Diabetes effects over a quarter of a billion people worldwide. Since there is no cure for this dreadful disease, preventing diabetes is worth more than treating the disease. Dietary patterns and nutrients may improve the outcome of diabetes.
There is a growing interest in the possible beneficial role of magnesium in the treatment, and prevention of complications, in diabetics.
Magnesium is one of the most abundant elements on earth and is the fourth most plentiful nutrient in the body. Magnesium is involved in every metabolic process in the body and plays major roles in protein, carbohydrate and lipid metabolism.
Role of Magnesium in Diabetes
Magnesium influences the release and action of insulin. When insulin is released from the pancreas, magnesium in the cells responds and opens the cells to allow entry of glucose. This makes cells sensitive to insulin and has an important role in normalizing blood sugar levels.
People with diabetes commonly have magnesium deficiency. Diabetes also causes urinary losses of magnesium, leading to low blood magnesium levels, this impairs insulin secretion and action thereby worsening diabetes control. Therefore, there is a need for magnesium consumption from outside sources.
How much do we need?
The recommended amount of daily magnesium depends on the age, gender and life stage. This table shows the recommended amount you need per day:
Amount needed per day
|Men 19 to 30||400 mg|
|Women 19 to 30||310 mg|
|Men 31 and older||420 mg|
|Women 31 and older||320 mg|
|Pregnant women 19 to 30||350 mg|
|Pregnant women over 30||360 mg|
|Breastfeeding women 19 to 30||310 mg|
|Breastfeeding women over 30||320 mg|
Magnesium and Diet
Diets with higher amounts of magnesium are associated with a significantly lower risk of diabetes, possibly because of the important role of magnesium in glucose metabolism. About 20% of magnesium is protein bound, so consuming foods that are high in protein content might help prevent the onset of type-2 diabetes.
Foods that are rich in magnesium include: dark leafy greens such as raw spinach, nuts and seeds (squash and pumpkin seeds), fish (mackerel), beans and lentils (soy beans), whole grains (brown rice), avocados, low fat dairy (plain non fat yogurt), bananas, dried fruits, figs and dark chocolate.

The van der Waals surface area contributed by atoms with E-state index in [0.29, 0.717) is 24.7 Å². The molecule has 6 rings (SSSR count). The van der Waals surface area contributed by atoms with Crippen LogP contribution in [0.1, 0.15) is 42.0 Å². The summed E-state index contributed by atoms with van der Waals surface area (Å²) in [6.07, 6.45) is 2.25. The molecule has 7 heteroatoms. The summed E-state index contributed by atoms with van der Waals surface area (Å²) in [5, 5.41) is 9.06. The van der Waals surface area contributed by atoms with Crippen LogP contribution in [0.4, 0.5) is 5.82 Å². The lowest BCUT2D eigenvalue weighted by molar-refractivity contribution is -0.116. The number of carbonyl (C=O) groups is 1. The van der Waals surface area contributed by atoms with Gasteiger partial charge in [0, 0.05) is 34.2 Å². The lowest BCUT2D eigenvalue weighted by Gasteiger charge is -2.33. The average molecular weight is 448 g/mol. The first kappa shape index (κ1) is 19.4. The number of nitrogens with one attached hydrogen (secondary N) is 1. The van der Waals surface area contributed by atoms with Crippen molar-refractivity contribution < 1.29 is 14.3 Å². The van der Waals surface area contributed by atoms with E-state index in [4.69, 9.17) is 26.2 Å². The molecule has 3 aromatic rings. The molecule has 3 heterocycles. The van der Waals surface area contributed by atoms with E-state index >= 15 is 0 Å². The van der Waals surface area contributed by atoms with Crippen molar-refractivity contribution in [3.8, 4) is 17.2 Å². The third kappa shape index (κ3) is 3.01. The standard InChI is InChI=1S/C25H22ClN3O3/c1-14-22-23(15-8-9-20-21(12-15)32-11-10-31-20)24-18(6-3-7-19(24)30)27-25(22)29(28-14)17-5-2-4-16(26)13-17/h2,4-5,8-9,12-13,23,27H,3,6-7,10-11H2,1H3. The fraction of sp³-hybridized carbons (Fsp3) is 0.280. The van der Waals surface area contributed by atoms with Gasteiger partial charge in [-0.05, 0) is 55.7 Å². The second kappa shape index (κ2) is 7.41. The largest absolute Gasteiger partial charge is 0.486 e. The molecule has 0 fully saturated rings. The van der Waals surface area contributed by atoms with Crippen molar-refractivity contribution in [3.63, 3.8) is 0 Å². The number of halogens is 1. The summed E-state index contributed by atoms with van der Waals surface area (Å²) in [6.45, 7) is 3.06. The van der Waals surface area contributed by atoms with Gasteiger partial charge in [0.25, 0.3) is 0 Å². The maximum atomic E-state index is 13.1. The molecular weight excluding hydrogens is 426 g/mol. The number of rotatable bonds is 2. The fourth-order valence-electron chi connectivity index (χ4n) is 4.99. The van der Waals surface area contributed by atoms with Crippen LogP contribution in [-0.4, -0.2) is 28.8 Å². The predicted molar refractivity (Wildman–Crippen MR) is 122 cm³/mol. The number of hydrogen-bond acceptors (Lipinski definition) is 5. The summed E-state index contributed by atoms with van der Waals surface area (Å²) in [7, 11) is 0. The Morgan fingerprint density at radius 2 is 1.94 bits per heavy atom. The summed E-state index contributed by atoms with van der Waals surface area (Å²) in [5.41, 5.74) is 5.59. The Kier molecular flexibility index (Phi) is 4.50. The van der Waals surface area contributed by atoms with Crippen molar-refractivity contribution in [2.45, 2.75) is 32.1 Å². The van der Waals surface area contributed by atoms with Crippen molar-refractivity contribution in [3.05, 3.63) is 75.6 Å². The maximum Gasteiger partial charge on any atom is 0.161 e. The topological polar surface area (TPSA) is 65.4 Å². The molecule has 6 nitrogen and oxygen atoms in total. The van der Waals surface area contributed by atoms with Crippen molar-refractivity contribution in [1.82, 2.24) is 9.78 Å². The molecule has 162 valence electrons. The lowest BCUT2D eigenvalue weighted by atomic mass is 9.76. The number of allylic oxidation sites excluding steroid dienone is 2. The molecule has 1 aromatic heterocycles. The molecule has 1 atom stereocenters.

Although magnesium is found in many foods, about 85% of magnesium content can be lost by refining or processing of foods. In addition to this, cooking especially boiling of magnesium rich foods will result in significant loss of magnesium.
Since, for people with diabetes, magnesium in the body is lost by urine excretion and because of low intake from foods sources, magnesium supplementation may be necessary to replenish these losses. Supplements are available in the form of magnesium -oxides, citrates, chlorides, or magnesium-aspartate hypochloride.
Studies showed some potential benefits of magnesium supplements in improving blood magnesium concentration, and reducing the risk of diabetes and improving diabetes control. However, not all studies supported this. There is a need for further investigation to optimize the doses and duration of magnesium supplements, and to determine its benefit in treating and preventing diabetes.
Eating too much magnesium rich foods usually do not lead to toxicity, eating over the 350mg per day of magnesium from foods and water is still considered safe. However it is possible to have toxicity when using supplements. The long-term safety and dosage of magnesium supplementation has not yet been established, but should not exceed 350 mg per day. Studies showed no adverse effects of up to 16 weeks.
Large doses of magnesium in supplements can cause diarrhea and abdominal cramping, nausea and softening of stools. Very large doses more than 5000 mg/day can be fatal.
Written by Mehwish Naqvi, Certified Clinical Nutritionist. August 8th 2014 Reviewed by Shaistha M Zaheeruddin, Registered Dietitian